Monday, August 08, 2016

Kids, rev up your search engines! If it is election season, it must be time for political action committee abuse ... by gimleteye

It is August, kids, and it's too hot outside to play. So here is an official Eye On Miami! learning project that you can do at home on your computer. It might teach you something more valuable than chasing Pokemon.

People and corporations who spend a lot of money to influence Florida play another game. This one is called "Representative Democracy".

Here is how it is played. When you are eighteen you get to vote. Candidates who get the most votes are "elected to office" and represent the will the people. Except. Except that corporations are people, too, under the current law, and corporations can give a lot more money than people to candidates. LOTS MORE MONEY.

The way corporations do that is through "political action committees". Corporations can give unlimited amounts of money to certain political action committees and, guess what: they do! Now there is a way to trace where this money goes, and how PACs shift money from one legal political committee to another. This gets quite interesting when you can see how PACs stretch the boundaries of the law. (See it works like this: people BREAK the law, corporations STRETCH the law.)

All it takes is a little patience and willingness to use the very helpful Florida Division of Elections website. Type in the name of a PAC, based on the example below. For each entity, kids, you will find a records file.

Look for the Division of Election audit report and the response by the legal representative of the political action committee.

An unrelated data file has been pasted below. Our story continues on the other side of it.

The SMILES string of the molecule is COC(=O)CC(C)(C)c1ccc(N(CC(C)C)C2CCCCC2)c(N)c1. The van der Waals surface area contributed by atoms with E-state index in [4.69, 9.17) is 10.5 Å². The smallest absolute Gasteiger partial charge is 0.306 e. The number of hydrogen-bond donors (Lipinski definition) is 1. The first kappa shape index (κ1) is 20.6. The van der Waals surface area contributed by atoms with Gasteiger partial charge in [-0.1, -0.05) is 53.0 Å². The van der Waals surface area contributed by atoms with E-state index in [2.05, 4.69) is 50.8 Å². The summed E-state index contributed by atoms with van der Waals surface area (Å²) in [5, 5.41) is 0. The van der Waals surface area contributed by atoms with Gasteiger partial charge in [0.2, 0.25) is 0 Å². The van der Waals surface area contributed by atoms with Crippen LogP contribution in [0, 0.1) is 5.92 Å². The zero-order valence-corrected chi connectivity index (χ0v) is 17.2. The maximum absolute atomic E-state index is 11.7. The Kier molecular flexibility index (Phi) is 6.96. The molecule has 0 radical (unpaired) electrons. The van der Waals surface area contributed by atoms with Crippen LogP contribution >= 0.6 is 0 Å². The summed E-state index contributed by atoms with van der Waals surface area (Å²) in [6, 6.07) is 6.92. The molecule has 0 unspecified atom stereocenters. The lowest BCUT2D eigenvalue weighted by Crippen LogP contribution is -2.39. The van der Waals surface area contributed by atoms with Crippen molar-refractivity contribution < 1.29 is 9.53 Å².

Here is one such letter, from Atty. Bucky Mitchell to the Division of Elections. The response is with respect to a nest of conservative PACs that apparently violated Florida law by giving money to entities that don't qualify for funding by PACs. This is very interesting.

PACs often nest together like Russian dolls. Kids, this is how PACs nest together.

A couple of insights: first, PACs nest together to serve a common purpose for the big funders. Usually, that purpose is to influence legislation that protects corporations and limits the ability of people to be represented by their democracy. Second, you can identify nested PACs in a couple of ways; are the registered officers of the PACs the same people, or from the same law firm, or from the same company?

Follow the money, always, if you want to understand what drives Florida.

Kids, it takes a little work, but what the heck! It's 92 in the shade. From your air conditioned bedroom, take a few hours to figure out what corporations are spending money to deform democracy! The point is: your vote counts but not as much as theirs when measured by money.

Start by looking up the PAC on the Division of Elections website. Find the audit reports and start digging from there. Here are some follow up questions for you, kids, to answer: why would these illegal donations be made in the first place? One clue, is to look at the names of the registered officers of the PAC.

Stay organized and focused, because you will soon feel like Alice in Wonderland and that rabbit hole. Take those names and do a google search. See what comes up. Do more google searches.

Pretty soon, you will begin to form a picture how Florida works, or, doesn't work. The Florida Division of Elections website is a digital jigsaw puzzle.

Go ahead, kids. Rev up your search engines. Start right here, with this document. The most interesting analysis will make the front page of Eye On Miami!

FL Div. of Elections CampaignDocument-10

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